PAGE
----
“Dyadic Truth” by Zoltán Gendler Szabó (Yale University)
Date: 3:30pm - 5:00pm PST December 7, 2012 Location: J.R. Howard Hall 202
J.R. Howard Hall 202
Zoltán Gendler Szabó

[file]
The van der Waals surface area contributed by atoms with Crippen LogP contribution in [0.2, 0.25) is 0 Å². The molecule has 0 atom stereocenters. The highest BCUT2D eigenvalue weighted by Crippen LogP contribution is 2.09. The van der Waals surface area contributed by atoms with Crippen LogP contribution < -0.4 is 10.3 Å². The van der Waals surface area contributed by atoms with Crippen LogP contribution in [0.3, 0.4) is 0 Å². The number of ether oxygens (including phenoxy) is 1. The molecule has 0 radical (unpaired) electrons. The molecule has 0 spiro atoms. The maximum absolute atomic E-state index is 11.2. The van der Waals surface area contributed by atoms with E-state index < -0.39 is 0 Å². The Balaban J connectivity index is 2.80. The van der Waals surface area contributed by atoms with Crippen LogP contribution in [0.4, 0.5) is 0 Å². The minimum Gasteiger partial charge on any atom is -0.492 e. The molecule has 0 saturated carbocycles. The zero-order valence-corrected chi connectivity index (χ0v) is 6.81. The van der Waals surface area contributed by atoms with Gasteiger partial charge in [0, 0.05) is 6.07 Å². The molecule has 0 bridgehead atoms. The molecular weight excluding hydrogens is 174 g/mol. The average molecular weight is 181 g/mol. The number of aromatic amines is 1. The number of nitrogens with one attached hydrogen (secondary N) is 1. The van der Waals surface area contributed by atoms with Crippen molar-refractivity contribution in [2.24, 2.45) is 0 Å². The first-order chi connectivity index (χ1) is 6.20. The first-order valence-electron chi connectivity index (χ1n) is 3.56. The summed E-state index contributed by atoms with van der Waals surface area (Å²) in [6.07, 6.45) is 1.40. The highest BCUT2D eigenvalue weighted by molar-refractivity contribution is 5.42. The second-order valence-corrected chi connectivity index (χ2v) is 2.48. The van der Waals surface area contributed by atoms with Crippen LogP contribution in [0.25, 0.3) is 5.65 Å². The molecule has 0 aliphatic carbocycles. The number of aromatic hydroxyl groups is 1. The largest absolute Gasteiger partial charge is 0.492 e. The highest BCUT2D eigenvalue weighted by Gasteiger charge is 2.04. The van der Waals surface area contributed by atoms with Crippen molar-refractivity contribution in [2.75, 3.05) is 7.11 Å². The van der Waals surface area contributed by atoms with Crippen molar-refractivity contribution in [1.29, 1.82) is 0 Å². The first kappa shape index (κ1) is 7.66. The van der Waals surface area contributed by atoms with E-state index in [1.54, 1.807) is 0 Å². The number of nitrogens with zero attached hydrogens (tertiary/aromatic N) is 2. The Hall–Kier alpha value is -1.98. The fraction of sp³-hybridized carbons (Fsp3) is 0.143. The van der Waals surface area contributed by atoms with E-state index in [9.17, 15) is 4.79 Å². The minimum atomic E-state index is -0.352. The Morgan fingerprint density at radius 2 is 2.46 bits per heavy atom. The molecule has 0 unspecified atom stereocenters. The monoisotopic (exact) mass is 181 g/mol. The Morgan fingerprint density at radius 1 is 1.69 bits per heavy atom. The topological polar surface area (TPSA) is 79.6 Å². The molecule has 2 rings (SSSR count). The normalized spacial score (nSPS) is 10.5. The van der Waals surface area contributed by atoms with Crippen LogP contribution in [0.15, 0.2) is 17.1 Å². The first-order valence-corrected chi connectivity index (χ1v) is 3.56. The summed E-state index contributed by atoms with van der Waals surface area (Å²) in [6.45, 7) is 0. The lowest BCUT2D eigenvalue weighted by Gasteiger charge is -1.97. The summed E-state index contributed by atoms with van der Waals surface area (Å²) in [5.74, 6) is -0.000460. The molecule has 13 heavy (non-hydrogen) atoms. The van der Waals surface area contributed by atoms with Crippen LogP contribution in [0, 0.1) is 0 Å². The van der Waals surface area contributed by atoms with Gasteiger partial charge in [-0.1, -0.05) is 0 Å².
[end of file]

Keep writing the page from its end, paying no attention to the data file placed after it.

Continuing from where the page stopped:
Philosophical orthodoxy holds that ‘true’ is a monadic predicate. I think this view is only halfway correct: there is indeed a monadic truth-predicate in English and other natural languages but this is not the fundamental truth-predicate we use. What can be true simpliciter are particular mental states (beliefs, hopes, wishes, etc.) a thinker might be in or particular speech acts (assertions, denials, suppositions, etc.) a speaker might perform. These mental states and speech-acts are truth-apt because they have propositional contents. But propositions are not true simpliciter – they are true ofsituations. Thus, the fundamental notion of truth is relational. My argument for this claim is simple. Monadic truth-predicates are ill-suited for the purposes of semantics. Those who think semantic explanations are any good must provide adequate paraphrases for the various relational notions we employ in formulating those explanations. For most non-monadictruth-predicates employed by semanticists adequate paraphrases in terms of monadic propositional truth can be given. But when it comes to ‘sentence S is true at context c and situation s’ we can only provide a paraphrase in terms of dyadic propositional truth. Since our best semantics arguably needs this particular truth-predicate we have good reason to think that propositional truth is dyadic.